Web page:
Bringing money into Australia
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Bringing money into Australia

Australia has long been a country that is very attractive to immigrants.  It boasts a very high standard of living, low crime, excellent climate, low levels of corruption and a relatively robust economy. The Economic Intelligence Unit’s annual city liveability statistics have Australian (and Canadian) cities dominating the top 10 positions.

Whilst many people immigrate to Australia for the good food or nice weather, a lot of people come to Australia because their family live here or are studying here.

Immigrating to Australia, or moving part of one’s family to Australia, often requires bringing significant amounts of money – after all, university degrees and Sydney houses do not come for free. In many scenarios, people immigrating themselves, or assist their loved ones to immigrate, do not bring all of their capital with them in one tranche, consequently there are ever-increasing amounts of money coming into and going out of Australia for a variety of reasons.

Australian authorities are watching!
The Australian Government, the Australian Taxation Office (ATO) and the Australian Transaction Reports and Analysis Centre (AUSTRAC) are also exquisitely aware of this and are becoming increasingly vigilant in tracking movements of money. AUSTRAC notes on its website: “AUSTRAC’s purpose is to protect the integrity of Australia’s financial system and contribute to the administration of justice through our expertise in countering money laundering and the financing of terrorism.” It should also be noted that AUSTRAC reports significant amounts of information regarding movements of money to the ATO.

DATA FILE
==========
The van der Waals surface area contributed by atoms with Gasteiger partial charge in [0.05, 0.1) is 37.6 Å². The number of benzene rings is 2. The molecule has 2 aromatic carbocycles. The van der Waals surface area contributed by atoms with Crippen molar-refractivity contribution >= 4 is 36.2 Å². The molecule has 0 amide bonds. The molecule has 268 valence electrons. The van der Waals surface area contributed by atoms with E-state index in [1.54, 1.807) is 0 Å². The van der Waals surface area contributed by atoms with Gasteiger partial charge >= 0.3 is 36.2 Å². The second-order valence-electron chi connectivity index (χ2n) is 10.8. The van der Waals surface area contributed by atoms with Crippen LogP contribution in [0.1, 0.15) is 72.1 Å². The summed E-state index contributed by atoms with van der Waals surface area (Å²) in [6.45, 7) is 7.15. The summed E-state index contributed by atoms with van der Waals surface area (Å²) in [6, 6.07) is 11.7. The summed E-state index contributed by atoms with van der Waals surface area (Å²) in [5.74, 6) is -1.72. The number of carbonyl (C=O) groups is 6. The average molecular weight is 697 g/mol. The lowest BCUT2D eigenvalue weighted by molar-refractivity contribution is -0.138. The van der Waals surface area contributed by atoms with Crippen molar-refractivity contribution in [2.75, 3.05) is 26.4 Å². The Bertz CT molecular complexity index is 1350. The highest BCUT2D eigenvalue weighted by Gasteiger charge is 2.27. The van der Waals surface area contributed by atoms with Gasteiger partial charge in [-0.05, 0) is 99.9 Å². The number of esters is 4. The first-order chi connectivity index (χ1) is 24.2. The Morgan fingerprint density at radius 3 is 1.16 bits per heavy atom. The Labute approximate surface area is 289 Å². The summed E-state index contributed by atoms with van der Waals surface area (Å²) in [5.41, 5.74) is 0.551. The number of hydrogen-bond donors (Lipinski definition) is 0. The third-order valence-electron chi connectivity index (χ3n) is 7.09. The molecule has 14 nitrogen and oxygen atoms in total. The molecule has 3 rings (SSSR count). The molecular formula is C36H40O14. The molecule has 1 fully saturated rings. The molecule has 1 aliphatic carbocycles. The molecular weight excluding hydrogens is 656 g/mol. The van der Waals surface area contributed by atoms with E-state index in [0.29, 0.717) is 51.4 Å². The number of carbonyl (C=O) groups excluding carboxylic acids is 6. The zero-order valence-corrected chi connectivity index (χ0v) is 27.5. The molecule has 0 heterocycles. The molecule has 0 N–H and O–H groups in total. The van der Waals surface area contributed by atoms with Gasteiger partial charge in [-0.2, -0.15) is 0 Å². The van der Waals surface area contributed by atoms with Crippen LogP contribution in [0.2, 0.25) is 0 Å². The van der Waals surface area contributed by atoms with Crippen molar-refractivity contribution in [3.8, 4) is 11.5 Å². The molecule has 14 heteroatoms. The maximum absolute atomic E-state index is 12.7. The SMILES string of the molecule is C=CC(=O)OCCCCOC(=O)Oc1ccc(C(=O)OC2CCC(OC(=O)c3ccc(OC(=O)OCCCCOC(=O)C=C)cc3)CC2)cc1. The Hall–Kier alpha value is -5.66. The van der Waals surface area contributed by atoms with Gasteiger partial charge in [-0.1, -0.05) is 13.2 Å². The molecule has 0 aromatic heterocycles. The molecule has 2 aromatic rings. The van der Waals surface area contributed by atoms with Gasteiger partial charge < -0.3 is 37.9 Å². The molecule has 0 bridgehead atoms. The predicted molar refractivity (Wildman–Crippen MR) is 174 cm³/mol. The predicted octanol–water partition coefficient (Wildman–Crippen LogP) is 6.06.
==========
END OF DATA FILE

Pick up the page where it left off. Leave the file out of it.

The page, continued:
The ATO contacts a substantial number of taxpayers every year about transfers of money into their Australian accounts from foreign sources. The default position from the ATO is that these transfers are income. When the ATO contacts the taxpayer, it makes the point clear that it intends to tax this transfer as income unless you, the taxpayer, have compelling substantiation to prove that it is not income. The disturbing statistic is that only one in five taxpayers produce evidence to dispute the income tax assessment.

In our experience, many taxpayers are too frightened to engage with the ATO about it lest they risk the pending visa application of a loved one, or are concerned about the costs of a dispute with the ATO. Our experience also is that, when we produce appropriate evidence that the transfer is not income, the ATO is both professional and reasonable to the taxpayer and that these disputes are often very quickly resolved.

Documentation is the key
So how do you go about substantiating or proving that an inwards transfer of funds to your bank account in Australia is not income? Documentation is absolutely key to this and it must be prepared when the transfer occurs, not when the ATO asks for the information. If the money brought into Australia is indeed income, and there has been no previous declaration of investment earnings in Australia, then my recommendation is to declare it. The ATO are a lot less likely to fine or penalise you if you voluntarily disclose your foreign income. Australia has a well-earned reputation as being highly regulated – and it is!

Experience tells us that the ATO is very efficient in tracking money transfers. Document these transactions – do it once, do it properly and if the ATO review comes, your good documentation may very well make the ATO review go away instantly.

Finally, I’d recommend that if you are moving significant amounts of money around, sit down with your solicitor and your accountant and discuss a sensible asset protection strategy and succession planning with your assets. It’s the perfect time to do so.

Heath Stewart

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